Q&A: Environmental Journalism’s Future

Sep 26, 2005  •  Post A Comment

Beth Parke became the first executive director of the Society of Environmental Journalists in 1993. Her responsibilities range from keeping the organization on a solid financial footing to developing and implementing long-term strategic plans.

Before joining SEJ, Ms. Parke produced and hosted “Consider the Alternatives,” an award-winning radio series on public policy issues. She holds a B.A. in communications from Boston College and a master’s degree from the Annenberg School for Communication at the University of Pennsylvania. TelevisionWeek correspondent Lee Hall spoke with Ms. Parke about the future of environmental journalism and SEJ’s role in shaping that future. An edited transcript follows.

TelevisionWeek: Has the heyday for environmental reporting passed?

Beth Parke: Not at all. If you really look at it, most every story has an environmental angle, whether you’re talking about terrorism or war or poverty or education or health or energy. And [Hurricane Katrina] has highlighted in a terribly tragic way the importance of things like infrastructure and emergency preparedness, which certainly can be considered environmental issues. The environment is a very broad beat. It’s kind of a false choice to isolate environmental reporting as sort of a one-dimension issue that is narrowly defined. When you talk in terms of environment-related issues, that’s pretty much everything. These issues can be highly complex, and that’s where a group like SEJ can help. Our members teach and help each other sort through the complexities to make their reporting better.

TVWeek: How good a job are journalists doing in reporting on these issues?

Ms. Parke: We can always do more and do it better, but many journalists do a fine job. I see it every day in how hard our members work. But there is not, on balance, enough coverage. The news media are extremely important in the process of environmental knowledge and education, but they are not the only resources. And media can do a better job. Too often we fall into the pack journalism mentality. Jon Stewart (“The Daily Show”) recently compared that process to watching a bunch of 9-year olds play soccer, where they run to wherever the ball is at the same time. Coverage is sometimes not thoughtful, can be emotionally driven and can blow things out of proportion. We need a return to Edward R. Murrow-like values of courageous investigative reporting in the finest tradition of public service journalism.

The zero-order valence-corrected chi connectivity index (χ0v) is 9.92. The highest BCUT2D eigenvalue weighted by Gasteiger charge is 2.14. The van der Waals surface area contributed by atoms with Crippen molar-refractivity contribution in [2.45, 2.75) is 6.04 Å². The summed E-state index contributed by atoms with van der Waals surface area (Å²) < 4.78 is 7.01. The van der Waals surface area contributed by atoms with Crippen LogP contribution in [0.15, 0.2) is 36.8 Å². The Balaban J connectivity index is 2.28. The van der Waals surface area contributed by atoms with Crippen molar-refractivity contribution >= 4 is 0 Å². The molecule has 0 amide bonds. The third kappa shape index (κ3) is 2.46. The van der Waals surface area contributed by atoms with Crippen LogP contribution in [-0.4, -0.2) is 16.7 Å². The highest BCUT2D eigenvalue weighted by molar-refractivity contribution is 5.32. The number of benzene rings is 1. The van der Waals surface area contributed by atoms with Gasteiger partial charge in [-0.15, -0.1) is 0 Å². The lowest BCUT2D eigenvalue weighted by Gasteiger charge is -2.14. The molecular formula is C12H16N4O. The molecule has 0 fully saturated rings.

TVWeek: The environmental beat is so often given short shrift in television newsrooms. What are they missing by ignoring this area?

Ms. Parke: They are missing a real opportunity to give their audiences information they need and truly have a great interest in. Two environment-related areas in which television news tends to pay closer attention to routine coverage would be health and consumer reporting, both of which can contain environmental elements. But I think they miss an opportunity to make a real connection with their communities by not focusing more attention on key environment-related issues in their broadcast areas, some of them quite basic: water quality, air quality, land use, natural resources important to the local economy, and so on.

TVWeek: Only about 6 percent of SEJ’s 1,450 members come out of television newsrooms. What can you do to increase that number?